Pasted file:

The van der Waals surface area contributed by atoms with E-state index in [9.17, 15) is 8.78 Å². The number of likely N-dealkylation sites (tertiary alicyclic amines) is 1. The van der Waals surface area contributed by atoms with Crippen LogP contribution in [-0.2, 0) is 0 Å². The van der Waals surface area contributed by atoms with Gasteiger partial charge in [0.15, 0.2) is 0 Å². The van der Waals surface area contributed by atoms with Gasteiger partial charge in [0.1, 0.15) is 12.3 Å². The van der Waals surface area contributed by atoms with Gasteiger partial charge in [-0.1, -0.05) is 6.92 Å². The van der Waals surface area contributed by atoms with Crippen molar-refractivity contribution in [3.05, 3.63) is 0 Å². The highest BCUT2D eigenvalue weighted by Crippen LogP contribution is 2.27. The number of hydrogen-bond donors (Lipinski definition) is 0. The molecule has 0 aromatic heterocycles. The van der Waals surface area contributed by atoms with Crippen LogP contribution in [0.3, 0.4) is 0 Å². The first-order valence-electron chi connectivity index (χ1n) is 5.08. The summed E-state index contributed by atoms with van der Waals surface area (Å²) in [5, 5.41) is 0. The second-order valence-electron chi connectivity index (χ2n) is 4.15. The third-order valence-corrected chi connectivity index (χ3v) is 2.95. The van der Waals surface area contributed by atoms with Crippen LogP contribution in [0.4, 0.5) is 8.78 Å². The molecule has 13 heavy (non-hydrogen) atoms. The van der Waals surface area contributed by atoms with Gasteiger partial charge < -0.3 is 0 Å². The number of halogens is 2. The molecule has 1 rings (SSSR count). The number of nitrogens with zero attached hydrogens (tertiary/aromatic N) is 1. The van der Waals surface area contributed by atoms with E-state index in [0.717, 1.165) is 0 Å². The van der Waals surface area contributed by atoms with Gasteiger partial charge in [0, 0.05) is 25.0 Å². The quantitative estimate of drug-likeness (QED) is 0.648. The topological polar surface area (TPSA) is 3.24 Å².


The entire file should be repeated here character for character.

The van der Waals surface area contributed by atoms with E-state index in [9.17, 15) is 8.78 Å². The number of likely N-dealkylation sites (tertiary alicyclic amines) is 1. The van der Waals surface area contributed by atoms with Crippen LogP contribution in [-0.2, 0) is 0 Å². The van der Waals surface area contributed by atoms with Gasteiger partial charge in [0.15, 0.2) is 0 Å². The van der Waals surface area contributed by atoms with Gasteiger partial charge in [0.1, 0.15) is 12.3 Å². The van der Waals surface area contributed by atoms with Gasteiger partial charge in [-0.1, -0.05) is 6.92 Å². The van der Waals surface area contributed by atoms with Crippen molar-refractivity contribution in [3.05, 3.63) is 0 Å². The highest BCUT2D eigenvalue weighted by Crippen LogP contribution is 2.27. The number of hydrogen-bond donors (Lipinski definition) is 0. The molecule has 0 aromatic heterocycles. The van der Waals surface area contributed by atoms with Crippen LogP contribution in [0.3, 0.4) is 0 Å². The first-order valence-electron chi connectivity index (χ1n) is 5.08. The summed E-state index contributed by atoms with van der Waals surface area (Å²) in [5, 5.41) is 0. The second-order valence-electron chi connectivity index (χ2n) is 4.15. The third-order valence-corrected chi connectivity index (χ3v) is 2.95. The van der Waals surface area contributed by atoms with Crippen LogP contribution in [0.4, 0.5) is 8.78 Å². The molecule has 13 heavy (non-hydrogen) atoms. The van der Waals surface area contributed by atoms with Gasteiger partial charge < -0.3 is 0 Å². The number of halogens is 2. The molecule has 1 rings (SSSR count). The number of nitrogens with zero attached hydrogens (tertiary/aromatic N) is 1. The van der Waals surface area contributed by atoms with E-state index in [0.717, 1.165) is 0 Å². The van der Waals surface area contributed by atoms with Gasteiger partial charge in [0, 0.05) is 25.0 Å². The quantitative estimate of drug-likeness (QED) is 0.648. The topological polar surface area (TPSA) is 3.24 Å².